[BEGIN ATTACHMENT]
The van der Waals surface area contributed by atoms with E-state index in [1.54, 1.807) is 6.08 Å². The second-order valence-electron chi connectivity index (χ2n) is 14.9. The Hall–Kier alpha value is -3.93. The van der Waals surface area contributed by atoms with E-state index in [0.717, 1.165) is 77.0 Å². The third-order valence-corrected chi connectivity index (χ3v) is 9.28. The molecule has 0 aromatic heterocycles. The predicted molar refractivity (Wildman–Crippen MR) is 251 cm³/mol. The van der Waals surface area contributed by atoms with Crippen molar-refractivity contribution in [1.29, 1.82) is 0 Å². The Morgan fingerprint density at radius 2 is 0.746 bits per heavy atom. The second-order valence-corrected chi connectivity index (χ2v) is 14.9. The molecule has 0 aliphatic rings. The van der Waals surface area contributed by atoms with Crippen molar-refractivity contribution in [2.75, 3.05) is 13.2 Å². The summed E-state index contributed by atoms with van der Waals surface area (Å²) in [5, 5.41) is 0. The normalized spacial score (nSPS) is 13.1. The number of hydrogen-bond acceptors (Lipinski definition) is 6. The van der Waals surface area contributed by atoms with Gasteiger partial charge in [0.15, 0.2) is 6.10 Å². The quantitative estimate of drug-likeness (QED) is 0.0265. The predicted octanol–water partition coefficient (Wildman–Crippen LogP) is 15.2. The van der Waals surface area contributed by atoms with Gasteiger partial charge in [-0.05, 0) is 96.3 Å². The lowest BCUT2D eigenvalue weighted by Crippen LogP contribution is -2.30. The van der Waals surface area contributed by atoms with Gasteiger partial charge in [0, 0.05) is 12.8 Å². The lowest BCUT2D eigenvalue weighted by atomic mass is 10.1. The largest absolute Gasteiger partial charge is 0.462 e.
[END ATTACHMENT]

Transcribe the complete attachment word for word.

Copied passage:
The van der Waals surface area contributed by atoms with E-state index in [1.54, 1.807) is 6.08 Å². The second-order valence-electron chi connectivity index (χ2n) is 14.9. The Hall–Kier alpha value is -3.93. The van der Waals surface area contributed by atoms with E-state index in [0.717, 1.165) is 77.0 Å². The third-order valence-corrected chi connectivity index (χ3v) is 9.28. The molecule has 0 aromatic heterocycles. The predicted molar refractivity (Wildman–Crippen MR) is 251 cm³/mol. The van der Waals surface area contributed by atoms with Crippen molar-refractivity contribution in [1.29, 1.82) is 0 Å². The Morgan fingerprint density at radius 2 is 0.746 bits per heavy atom. The second-order valence-corrected chi connectivity index (χ2v) is 14.9. The molecule has 0 aliphatic rings. The van der Waals surface area contributed by atoms with Crippen molar-refractivity contribution in [2.75, 3.05) is 13.2 Å². The summed E-state index contributed by atoms with van der Waals surface area (Å²) in [5, 5.41) is 0. The normalized spacial score (nSPS) is 13.1. The number of hydrogen-bond acceptors (Lipinski definition) is 6. The van der Waals surface area contributed by atoms with Gasteiger partial charge in [0.15, 0.2) is 6.10 Å². The quantitative estimate of drug-likeness (QED) is 0.0265. The predicted octanol–water partition coefficient (Wildman–Crippen LogP) is 15.2. The van der Waals surface area contributed by atoms with Gasteiger partial charge in [-0.05, 0) is 96.3 Å². The lowest BCUT2D eigenvalue weighted by Crippen LogP contribution is -2.30. The van der Waals surface area contributed by atoms with Gasteiger partial charge in [0, 0.05) is 12.8 Å². The lowest BCUT2D eigenvalue weighted by atomic mass is 10.1. The largest absolute Gasteiger partial charge is 0.462 e.